The Österreichische Gesundheitskasse (ÖGK) is the largest social health insurance company in Austria and offers insurance protection regardless of age or income.
Other pensions in Austria
Invaliditätspension (disability pension) is earnings tested. Essentially, this means that the loss of earning capacity must be greater than 50%. Additionally, a person must have at least 60 months of paid or credited contributions (plus one month for each month since age 50) in the last 10 years (plus two months for each month since age 50). Alternatively, they must have at least 300 months of paid or credited contributions, or a total of 180 months of paid contributions.
The contribution requirements are lower for anyone over 60 years of age. The pension is subject to recovery if the insured’s monthly earnings exceed €1,196.09. Notably, you can have your disability pension paid to you from abroad.
Advice and support for pensions in Austria
When you are planning for your future – no matter your age – you should always consider all of your options. After all, you want to enjoy your golden years without worrying. With a little forward planning, you can put in the hard work when you are young and then live your senior years comfortably. Furthermore, seeking some financial advice is strongly advisable so that you can get the maximum pension provisions possible.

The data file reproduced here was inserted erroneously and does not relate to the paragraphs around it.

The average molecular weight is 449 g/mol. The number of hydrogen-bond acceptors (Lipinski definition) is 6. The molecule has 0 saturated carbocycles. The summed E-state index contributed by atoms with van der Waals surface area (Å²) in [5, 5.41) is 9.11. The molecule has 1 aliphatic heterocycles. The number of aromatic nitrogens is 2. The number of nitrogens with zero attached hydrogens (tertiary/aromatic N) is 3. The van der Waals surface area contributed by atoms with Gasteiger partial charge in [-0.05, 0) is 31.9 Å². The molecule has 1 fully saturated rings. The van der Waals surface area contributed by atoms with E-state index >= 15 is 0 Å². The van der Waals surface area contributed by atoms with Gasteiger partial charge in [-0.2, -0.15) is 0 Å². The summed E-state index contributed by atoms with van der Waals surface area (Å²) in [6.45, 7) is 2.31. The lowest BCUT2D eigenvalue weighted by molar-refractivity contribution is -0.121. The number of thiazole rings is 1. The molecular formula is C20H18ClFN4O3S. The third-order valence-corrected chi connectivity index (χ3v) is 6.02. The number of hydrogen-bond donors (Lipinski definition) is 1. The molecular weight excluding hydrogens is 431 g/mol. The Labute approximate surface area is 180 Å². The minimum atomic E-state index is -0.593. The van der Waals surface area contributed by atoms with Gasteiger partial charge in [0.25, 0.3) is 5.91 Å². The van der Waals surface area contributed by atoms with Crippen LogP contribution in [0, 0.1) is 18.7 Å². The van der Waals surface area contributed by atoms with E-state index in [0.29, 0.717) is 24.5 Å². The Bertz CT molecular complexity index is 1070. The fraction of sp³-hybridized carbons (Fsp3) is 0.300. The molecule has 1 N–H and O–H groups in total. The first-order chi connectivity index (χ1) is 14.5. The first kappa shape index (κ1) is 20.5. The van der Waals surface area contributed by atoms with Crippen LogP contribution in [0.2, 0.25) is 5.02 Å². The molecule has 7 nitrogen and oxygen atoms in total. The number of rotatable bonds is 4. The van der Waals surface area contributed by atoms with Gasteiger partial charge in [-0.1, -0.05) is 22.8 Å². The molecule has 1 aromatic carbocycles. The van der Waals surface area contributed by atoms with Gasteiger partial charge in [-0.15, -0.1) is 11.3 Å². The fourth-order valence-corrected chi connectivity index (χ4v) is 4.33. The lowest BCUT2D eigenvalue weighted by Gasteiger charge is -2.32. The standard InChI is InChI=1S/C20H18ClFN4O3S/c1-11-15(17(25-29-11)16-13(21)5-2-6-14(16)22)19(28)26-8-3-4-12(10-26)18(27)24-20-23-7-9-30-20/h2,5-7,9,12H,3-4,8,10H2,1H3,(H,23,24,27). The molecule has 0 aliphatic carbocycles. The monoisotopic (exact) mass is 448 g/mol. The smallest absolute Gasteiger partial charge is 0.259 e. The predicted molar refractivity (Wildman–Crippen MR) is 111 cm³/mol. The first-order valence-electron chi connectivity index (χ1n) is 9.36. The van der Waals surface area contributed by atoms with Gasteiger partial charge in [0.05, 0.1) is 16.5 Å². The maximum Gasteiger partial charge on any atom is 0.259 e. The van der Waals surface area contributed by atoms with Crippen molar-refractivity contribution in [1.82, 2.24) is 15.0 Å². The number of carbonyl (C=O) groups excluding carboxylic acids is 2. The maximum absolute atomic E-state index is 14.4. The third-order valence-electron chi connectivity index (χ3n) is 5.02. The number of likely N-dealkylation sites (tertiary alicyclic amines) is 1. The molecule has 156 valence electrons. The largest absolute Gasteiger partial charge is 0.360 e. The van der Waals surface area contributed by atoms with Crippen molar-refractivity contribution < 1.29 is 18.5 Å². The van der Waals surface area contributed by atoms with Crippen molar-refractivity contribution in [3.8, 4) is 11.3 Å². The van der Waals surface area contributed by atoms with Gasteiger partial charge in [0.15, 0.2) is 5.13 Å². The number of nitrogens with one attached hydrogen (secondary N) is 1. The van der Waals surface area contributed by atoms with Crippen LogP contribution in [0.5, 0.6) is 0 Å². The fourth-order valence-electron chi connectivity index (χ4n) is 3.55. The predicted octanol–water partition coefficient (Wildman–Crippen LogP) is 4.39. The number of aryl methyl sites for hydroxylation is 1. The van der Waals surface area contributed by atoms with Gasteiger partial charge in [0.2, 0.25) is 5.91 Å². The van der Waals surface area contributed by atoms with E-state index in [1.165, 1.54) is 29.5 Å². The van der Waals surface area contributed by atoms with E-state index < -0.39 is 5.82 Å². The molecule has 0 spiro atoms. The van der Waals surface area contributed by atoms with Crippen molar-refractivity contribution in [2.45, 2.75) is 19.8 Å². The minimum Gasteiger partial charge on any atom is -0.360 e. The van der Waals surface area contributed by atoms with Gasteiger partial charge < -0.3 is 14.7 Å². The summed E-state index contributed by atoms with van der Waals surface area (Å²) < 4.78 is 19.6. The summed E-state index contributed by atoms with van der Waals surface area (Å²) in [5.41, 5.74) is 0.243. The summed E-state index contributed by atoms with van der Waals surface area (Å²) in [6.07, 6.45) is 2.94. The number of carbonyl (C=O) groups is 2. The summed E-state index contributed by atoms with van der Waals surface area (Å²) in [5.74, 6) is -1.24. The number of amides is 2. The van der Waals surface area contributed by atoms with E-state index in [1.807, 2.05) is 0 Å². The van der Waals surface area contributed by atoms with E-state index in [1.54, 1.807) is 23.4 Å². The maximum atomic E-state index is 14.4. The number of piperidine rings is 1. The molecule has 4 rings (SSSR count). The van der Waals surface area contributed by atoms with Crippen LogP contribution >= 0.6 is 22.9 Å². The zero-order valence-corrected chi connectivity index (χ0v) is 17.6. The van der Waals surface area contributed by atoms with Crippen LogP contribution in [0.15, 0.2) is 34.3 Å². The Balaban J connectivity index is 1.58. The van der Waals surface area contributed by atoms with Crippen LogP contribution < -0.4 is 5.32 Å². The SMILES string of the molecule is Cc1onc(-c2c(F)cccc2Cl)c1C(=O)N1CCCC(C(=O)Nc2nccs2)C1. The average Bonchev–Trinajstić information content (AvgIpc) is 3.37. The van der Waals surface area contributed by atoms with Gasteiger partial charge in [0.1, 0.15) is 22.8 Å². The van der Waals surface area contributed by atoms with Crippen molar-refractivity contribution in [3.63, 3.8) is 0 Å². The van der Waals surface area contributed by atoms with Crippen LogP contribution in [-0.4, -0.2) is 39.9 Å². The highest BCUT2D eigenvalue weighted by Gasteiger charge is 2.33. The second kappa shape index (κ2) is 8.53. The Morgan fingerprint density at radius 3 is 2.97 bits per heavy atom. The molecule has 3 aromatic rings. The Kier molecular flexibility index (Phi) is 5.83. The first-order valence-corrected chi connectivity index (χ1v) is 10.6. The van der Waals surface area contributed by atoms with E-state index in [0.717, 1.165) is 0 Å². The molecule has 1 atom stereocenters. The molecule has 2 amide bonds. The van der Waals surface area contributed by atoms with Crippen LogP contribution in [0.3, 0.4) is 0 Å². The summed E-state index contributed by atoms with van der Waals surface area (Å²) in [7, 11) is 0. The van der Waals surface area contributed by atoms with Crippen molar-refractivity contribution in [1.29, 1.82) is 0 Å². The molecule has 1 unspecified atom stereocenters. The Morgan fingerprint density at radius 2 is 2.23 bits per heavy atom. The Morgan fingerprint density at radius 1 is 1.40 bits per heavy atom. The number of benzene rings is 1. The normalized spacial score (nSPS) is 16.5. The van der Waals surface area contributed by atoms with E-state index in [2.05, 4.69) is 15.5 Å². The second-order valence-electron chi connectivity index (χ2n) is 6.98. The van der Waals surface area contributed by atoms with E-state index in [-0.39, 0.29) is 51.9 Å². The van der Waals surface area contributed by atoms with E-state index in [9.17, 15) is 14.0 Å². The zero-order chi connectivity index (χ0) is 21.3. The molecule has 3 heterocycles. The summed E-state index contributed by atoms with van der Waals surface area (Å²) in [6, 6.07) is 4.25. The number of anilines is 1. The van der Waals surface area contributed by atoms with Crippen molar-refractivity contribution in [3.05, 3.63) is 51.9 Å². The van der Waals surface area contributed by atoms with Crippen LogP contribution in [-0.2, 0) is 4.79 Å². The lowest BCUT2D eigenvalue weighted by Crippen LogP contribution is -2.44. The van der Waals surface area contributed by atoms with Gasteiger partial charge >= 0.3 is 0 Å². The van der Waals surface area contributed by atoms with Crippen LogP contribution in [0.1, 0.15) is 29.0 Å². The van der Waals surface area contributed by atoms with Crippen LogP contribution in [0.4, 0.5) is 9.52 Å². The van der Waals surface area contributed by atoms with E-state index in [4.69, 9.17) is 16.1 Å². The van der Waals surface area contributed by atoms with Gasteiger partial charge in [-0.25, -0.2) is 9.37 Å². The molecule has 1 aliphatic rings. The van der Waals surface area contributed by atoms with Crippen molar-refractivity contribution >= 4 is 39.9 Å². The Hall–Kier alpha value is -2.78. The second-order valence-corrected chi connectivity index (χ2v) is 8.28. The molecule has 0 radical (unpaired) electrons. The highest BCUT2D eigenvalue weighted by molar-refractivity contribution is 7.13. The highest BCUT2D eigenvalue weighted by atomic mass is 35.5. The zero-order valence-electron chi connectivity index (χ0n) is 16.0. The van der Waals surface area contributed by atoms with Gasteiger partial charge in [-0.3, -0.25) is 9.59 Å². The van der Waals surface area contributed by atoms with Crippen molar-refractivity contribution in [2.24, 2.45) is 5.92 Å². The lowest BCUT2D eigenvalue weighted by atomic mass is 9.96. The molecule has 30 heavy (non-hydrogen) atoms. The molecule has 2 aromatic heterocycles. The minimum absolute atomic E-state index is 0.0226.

- Social security rights in Austria – European Commission guide on social security rights in Austria
- WKO – the professional association of pension funds in Austria
- The Organization for Economic Co-operation and Development (OECD) – an intergovernmental economic organization
- Federation of Austrian Social Insurance Institution – a self-governing pensions institution with elected representatives of insured persons and employers
- Pension Insurance Institution – an institution that administers 85% of all pensions in Austria